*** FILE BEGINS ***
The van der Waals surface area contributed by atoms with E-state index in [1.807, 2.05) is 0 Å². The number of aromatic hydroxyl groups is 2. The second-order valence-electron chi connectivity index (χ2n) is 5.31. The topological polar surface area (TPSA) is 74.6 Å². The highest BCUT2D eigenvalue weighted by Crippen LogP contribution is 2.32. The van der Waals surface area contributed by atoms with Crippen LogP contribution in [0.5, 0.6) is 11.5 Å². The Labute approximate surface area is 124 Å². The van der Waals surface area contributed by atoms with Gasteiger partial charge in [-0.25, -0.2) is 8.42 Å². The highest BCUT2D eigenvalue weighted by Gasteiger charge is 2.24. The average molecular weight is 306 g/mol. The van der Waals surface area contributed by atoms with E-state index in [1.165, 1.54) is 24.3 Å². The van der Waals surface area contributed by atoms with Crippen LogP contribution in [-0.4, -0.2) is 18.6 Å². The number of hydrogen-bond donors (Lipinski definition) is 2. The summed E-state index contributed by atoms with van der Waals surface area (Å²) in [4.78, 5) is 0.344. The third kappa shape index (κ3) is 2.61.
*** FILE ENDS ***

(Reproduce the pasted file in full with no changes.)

The van der Waals surface area contributed by atoms with E-state index in [1.807, 2.05) is 0 Å². The number of aromatic hydroxyl groups is 2. The second-order valence-electron chi connectivity index (χ2n) is 5.31. The topological polar surface area (TPSA) is 74.6 Å². The highest BCUT2D eigenvalue weighted by Crippen LogP contribution is 2.32. The van der Waals surface area contributed by atoms with Crippen LogP contribution in [0.5, 0.6) is 11.5 Å². The Labute approximate surface area is 124 Å². The van der Waals surface area contributed by atoms with Gasteiger partial charge in [-0.25, -0.2) is 8.42 Å². The highest BCUT2D eigenvalue weighted by Gasteiger charge is 2.24. The average molecular weight is 306 g/mol. The van der Waals surface area contributed by atoms with E-state index in [1.165, 1.54) is 24.3 Å². The van der Waals surface area contributed by atoms with Crippen LogP contribution in [-0.4, -0.2) is 18.6 Å². The number of hydrogen-bond donors (Lipinski definition) is 2. The summed E-state index contributed by atoms with van der Waals surface area (Å²) in [4.78, 5) is 0.344. The third kappa shape index (κ3) is 2.61.